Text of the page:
Xerxes I, Old Persian Khshayarsha, byname Xerxes the Great, (born c. 519 BCE—died 465, Persepolis, Iran), Persian king (486–465 BCE), the son and successor of Darius I. He is best known for his massive invasion of Greece from across the Hellespont (480 BCE), a campaign marked by the battles of Thermopylae, Salamis, and Plataea. His ultimate defeat spelled the beginning of the decline of the Achaemenian Empire.
  • -432 BCE

    Parthenon completed

    Parthenon completed
    Parthenon, temple that dominates the hill of the Acropolis at Athens. It was built in the mid-5th century BCE and dedicated to the Greek goddess Athena Parthenos (“Athena the Virgin”). The temple is generally considered to be the culmination of the development of the Doric order, the simplest of the three Classical Greek architectural orders.
  • -431 BCE

    Peloponnesian Wars

    Peloponnesian Wars
    It was a war between Athens and Sparta, 431–404 b.c., that resulted in the transfer of hegemony in Greece from Athens to Sparta.
  • -429 BCE

    Pericles

    Pericles
    Pericles, (born c. 495 BCE, Athens—died 429, Athens), Athenian statesman largely responsible for the full development, in the later 5th century BCE, of both the Athenian democracy and the Athenian empire, making Athens the political and cultural focus of Greece. His achievements included the construction of the Acropolis, begun in 447.
  • -387 BCE

    The Academy in Athens

    The Academy in Athens
    Academy, Greek Academeia, Latin Academia, in ancient Greece, the academy, or college, of philosophy in the northwestern outskirts of Athens where Plato acquired property about 387 BCE and used to teach. At the site there had been an olive grove, a park, and a gymnasium sacred to the legendary Attic hero Academus (or Hecademus).
  • -359 BCE

    League of Corinth

    League of Corinth
    In 359 BCE, King Philip II of Macedon set his eye on expanding his empire, uniting Greece, and conquering the Persians. He used the Macedonian might to unite the city-states of Greece into a “common peace” and to secure power for himself, and later for his son Alexander the Great. Alexander would go on to expand the League of Corinth and to conquer the imposing Persian empire.
  • -356 BCE

    Alexander the Great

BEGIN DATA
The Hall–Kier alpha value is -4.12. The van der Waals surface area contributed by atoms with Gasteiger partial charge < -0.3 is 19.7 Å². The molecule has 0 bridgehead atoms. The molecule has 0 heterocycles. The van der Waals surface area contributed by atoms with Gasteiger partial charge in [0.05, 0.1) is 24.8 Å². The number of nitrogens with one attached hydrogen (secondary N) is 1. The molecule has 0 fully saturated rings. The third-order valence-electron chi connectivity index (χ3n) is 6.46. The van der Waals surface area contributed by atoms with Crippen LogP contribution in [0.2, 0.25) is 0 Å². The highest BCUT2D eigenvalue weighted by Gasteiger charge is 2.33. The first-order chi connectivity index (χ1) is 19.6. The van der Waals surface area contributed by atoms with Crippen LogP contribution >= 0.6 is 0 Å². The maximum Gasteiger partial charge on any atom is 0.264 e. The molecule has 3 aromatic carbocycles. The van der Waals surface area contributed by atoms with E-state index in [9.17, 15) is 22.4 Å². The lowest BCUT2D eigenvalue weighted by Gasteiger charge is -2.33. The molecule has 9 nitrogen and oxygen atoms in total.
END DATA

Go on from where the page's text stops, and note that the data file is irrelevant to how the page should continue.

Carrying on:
Alexander the Great
    Alexander the Great was an ancient Macedonian ruler and one of history’s greatest military minds who, as King of Macedonia and Persia, established the largest empire the ancient world had ever seen. By turns charismatic and ruthless, brilliant and power hungry, diplomatic and bloodthirsty, Alexander inspired such loyalty in his men they’d follow him anywhere and, if necessary, die in the process.
  • -347 BCE

    Plato

    Plato
    Plato, (born 428/427 BCE, Athens, Greece—died 348/347, Athens), ancient Greek philosopher, student of Socrates (c. 470–399 BCE), teacher of Aristotle (384–322 BCE), and founder of the Academy, best known as the author of philosophical works of unparalleled influence.
  • -338 BCE

    Battle of Chaeronea

    Battle of Chaeronea
    Battle of Chaeronea, (August 338 BCE), battle in Boeotia, central Greece, in which Philip II of Macedonia defeated a coalition of Greek city-states led by Thebes and Athens. The victory, partly credited to Philip’s 18-year-old son Alexander the Great, cemented the Macedonian hegemony in Greece and ended effective military resistance to Philip in the region.
  • -322 BCE

    Aristotle

    Aristotle
    Aristotle, Greek Aristoteles, (born 384 BCE, Stagira, Chalcidice, Greece—died 322, Chalcis, Euboea), ancient Greek philosopher and scientist, one of the greatest intellectual figures of Western history. He was the author of a philosophical and scientific system that became the framework and vehicle for both Christian Scholasticism and medieval Islamic philosophy.
  • 400

    Catapult

    Catapult
    The catapult was an ancient siege machine that could hurl heavy objects or shoot arrows with great force and for considerable distances. ... The Greek Dionysius the Elder of Syracuse, who was looking to develop a new type of weapon, invented the catapult about 400 BCE.
  • 492

    First Persian War

    First Persian War
    The first Persian invasion of Greece, during the Persian Wars, began in 492 BC, and ended with the decisive Athenian victory at the Battle of Marathon in 490 BC.
  • 1556

    Phillip the second

    Phillip the second
    Philip II, (born May 21, 1527, Valladolid, Spain—died September 13, 1598, El Escorial), king of the Spaniards (1556–98) and king of the Portuguese (as Philip I, 1580–98), champion of the Roman Catholic Counter-Reformation. During his reign the Spanish empire attained its greatest power, extent, and influence, though he failed to suppress the revolt of the Netherlands (beginning in 1566) and lost the “Invincible Armada” in the attempted invasion of England (1588).